PhD theses

All Wageningen University PhD theses

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    Wageningen PhD theses

    This database contains bibliographic descriptions of all Wageningen University PhD theses from 1920 onwards. It is updated on a daily basis by WUR Library.

    Author abstracts and/or summaries are added to all descriptions. A link to the full text dissertation is added to the bibliographic description. In a few cases, no electronic version is available, mostly because of copyright issues.

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Record number 2249386
Title A FAIR approach to genomics
show extra info.
Jasper Jan Koehorst
Author(s) Koehorst, Jasper Jan (dissertant)
Publisher Wageningen : Wageningen University
Publication year 2019
Description 244 pages figures, diagrams
Description 1 online resource (PDF, 244 pages) figures, diagrams
Notes Includes bibliographical references. - With summary in English
ISBN 9789463433693; 9463433694
Tutors Martins dos Santos, Prof. dr. V.A.P. ; Schaap, Dr. P.J. ; Saccenti, Dr. E.
Graduation date 2019-01-25
Dissertation no. 7141
Author abstract show abstract

The aim of this thesis was to increase our understanding on how genome information leads to function and phenotype. To address these questions, I developed a semantic systems biology framework capable of extracting knowledge, biological concepts and emergent system properties, from a vast array of publicly available genome information. In chapter 2, Empusa is described as an infrastructure that bridges the gap between the intended and actual content of a database. This infrastructure was used in chapters 3 and 4 to develop the framework. Chapter 3 describes the development of the Genome Biology Ontology Language and the GBOL stack of supporting tools enforcing consistency within and between the GBOL definitions in the ontology (OWL) and the Shape Expressions (ShEx) language describing the graph structure. A practical implementation of a semantic systems biology framework for FAIR (de novo) genome annotation is provided in chapter 4. The semantic framework and genome annotation tool described in this chapter has been used throughout this thesis to consistently, structurally and functionally annotate and mine microbial genomes used in chapter 5-10. In chapter 5, we introduced how the concept of protein domains and corresponding architectures can be used in comparative functional genomics to provide for a fast, efficient and scalable alternative to sequence-based methods. This allowed us to effectively compare and identify functional variations between hundreds to thousands of genomes. In chapter 6, we used 432 available complete Pseudomonas genomes to study the relationship between domain essentiality and persistence. In this chapter the focus was mainly on domains involved in metabolic functions. The metabolic domain space was explored for domain essentiality and persistence through the integration of heterogeneous data sources including six published metabolic models, a vast gene expression repository and transposon data. In chapter 7, the correlation between the expected and observed genotypes was explored using 16S-rRNA phylogeny and protein domain class content as input. In this chapter it was shown that domain class content yields a higher resolution in comparison to 16S-rRNA when analysing evolutionary distances. Using protein domain classes, we also were able to identify signifying domains, which may have important roles in shaping a species. To demonstrate the use of semantic systems biology workflows in a biotechnological setting we expanded the resource with more than 80.000 bacterial genomes. The genomic information of this resource was mined using a top down approach to identify strains having the trait for 1,3-propanediol production. This resulted in the molecular identification of 49 new species. In addition, we also experimentally verified that 4 species were capable of producing 1,3-propanediol.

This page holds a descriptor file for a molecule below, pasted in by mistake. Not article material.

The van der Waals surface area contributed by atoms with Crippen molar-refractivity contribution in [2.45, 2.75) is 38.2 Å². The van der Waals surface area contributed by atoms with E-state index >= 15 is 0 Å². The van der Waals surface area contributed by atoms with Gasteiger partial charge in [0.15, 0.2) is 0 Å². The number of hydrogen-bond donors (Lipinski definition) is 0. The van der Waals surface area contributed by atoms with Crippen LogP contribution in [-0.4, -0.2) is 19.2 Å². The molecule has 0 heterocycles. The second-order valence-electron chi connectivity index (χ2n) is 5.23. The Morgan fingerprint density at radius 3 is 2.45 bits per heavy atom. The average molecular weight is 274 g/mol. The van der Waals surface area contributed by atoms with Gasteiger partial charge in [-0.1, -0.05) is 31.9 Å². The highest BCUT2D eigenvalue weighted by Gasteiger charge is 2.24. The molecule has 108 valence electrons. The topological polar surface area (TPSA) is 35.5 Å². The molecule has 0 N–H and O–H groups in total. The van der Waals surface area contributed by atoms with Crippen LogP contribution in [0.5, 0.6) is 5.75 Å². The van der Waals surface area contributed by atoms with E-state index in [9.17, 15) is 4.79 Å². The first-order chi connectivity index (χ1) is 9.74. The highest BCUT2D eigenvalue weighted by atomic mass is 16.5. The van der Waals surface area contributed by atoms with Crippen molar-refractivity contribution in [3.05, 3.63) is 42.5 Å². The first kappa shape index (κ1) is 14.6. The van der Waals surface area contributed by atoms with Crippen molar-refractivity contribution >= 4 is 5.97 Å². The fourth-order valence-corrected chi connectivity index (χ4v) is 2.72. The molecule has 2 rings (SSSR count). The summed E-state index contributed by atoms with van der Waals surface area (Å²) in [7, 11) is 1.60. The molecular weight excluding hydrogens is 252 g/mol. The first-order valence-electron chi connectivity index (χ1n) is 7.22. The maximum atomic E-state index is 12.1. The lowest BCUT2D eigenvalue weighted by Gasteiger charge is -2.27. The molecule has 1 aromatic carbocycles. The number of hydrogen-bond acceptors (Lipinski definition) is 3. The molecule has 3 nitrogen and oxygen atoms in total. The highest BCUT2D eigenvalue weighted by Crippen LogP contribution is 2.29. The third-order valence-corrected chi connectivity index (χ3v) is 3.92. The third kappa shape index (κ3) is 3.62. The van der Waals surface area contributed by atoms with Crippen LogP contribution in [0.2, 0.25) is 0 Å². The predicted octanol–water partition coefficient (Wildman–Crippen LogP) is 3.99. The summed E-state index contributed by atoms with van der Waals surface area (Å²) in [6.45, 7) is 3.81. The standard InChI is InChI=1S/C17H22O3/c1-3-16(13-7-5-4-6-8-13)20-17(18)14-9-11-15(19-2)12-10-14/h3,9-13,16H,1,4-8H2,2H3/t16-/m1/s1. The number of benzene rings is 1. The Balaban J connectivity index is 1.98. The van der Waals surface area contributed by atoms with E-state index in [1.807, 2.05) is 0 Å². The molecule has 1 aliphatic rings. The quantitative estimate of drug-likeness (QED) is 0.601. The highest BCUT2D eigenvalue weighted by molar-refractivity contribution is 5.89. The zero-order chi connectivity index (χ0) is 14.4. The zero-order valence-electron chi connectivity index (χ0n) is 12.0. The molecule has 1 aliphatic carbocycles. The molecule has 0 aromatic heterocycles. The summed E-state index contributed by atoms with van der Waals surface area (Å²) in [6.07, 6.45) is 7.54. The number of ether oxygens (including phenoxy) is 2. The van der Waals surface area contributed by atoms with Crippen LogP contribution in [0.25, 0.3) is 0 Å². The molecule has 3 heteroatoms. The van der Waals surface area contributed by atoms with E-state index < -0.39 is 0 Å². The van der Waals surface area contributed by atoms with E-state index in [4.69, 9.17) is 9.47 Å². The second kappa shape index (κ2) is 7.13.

As discussed in chapter 10, the here developed semantic systems biology workflows were successfully applied in the discovery of key elements in symbiotic relationships, to improve functional genome annotation and in comparative genomics studies. Wet/dry-lab collaboration was often at the basis of the obtained results.

The success of the collaboration between the wet and dry field, prompted me to develop an undergraduate course in which the concept of the “Moist” workflow was introduced (Chapter 9).

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Publication type PhD thesis
Language English
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